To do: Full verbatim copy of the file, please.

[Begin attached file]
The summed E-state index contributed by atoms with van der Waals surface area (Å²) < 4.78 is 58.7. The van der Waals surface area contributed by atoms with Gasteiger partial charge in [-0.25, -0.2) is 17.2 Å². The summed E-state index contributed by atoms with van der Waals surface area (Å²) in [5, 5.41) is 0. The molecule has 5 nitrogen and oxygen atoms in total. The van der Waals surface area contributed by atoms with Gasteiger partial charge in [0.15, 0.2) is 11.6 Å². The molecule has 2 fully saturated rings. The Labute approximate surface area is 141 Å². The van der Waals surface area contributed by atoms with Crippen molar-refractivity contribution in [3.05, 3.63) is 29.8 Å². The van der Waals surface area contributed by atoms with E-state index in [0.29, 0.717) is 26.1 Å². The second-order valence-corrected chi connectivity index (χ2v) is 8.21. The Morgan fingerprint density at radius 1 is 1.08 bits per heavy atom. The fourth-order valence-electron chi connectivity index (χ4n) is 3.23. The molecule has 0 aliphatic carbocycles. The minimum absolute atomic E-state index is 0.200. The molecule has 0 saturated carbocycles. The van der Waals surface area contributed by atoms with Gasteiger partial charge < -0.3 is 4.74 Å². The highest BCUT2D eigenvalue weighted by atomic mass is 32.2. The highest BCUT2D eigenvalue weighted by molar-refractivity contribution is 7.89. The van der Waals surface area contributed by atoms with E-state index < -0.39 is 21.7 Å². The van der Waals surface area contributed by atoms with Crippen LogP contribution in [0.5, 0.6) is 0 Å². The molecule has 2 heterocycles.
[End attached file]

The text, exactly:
The summed E-state index contributed by atoms with van der Waals surface area (Å²) < 4.78 is 58.7. The van der Waals surface area contributed by atoms with Gasteiger partial charge in [-0.25, -0.2) is 17.2 Å². The summed E-state index contributed by atoms with van der Waals surface area (Å²) in [5, 5.41) is 0. The molecule has 5 nitrogen and oxygen atoms in total. The van der Waals surface area contributed by atoms with Gasteiger partial charge in [0.15, 0.2) is 11.6 Å². The molecule has 2 fully saturated rings. The Labute approximate surface area is 141 Å². The van der Waals surface area contributed by atoms with Crippen molar-refractivity contribution in [3.05, 3.63) is 29.8 Å². The van der Waals surface area contributed by atoms with E-state index in [0.29, 0.717) is 26.1 Å². The second-order valence-corrected chi connectivity index (χ2v) is 8.21. The Morgan fingerprint density at radius 1 is 1.08 bits per heavy atom. The fourth-order valence-electron chi connectivity index (χ4n) is 3.23. The molecule has 0 aliphatic carbocycles. The minimum absolute atomic E-state index is 0.200. The molecule has 0 saturated carbocycles. The van der Waals surface area contributed by atoms with Gasteiger partial charge < -0.3 is 4.74 Å². The highest BCUT2D eigenvalue weighted by atomic mass is 32.2. The highest BCUT2D eigenvalue weighted by molar-refractivity contribution is 7.89. The van der Waals surface area contributed by atoms with E-state index < -0.39 is 21.7 Å². The van der Waals surface area contributed by atoms with Crippen LogP contribution in [0.5, 0.6) is 0 Å². The molecule has 2 heterocycles.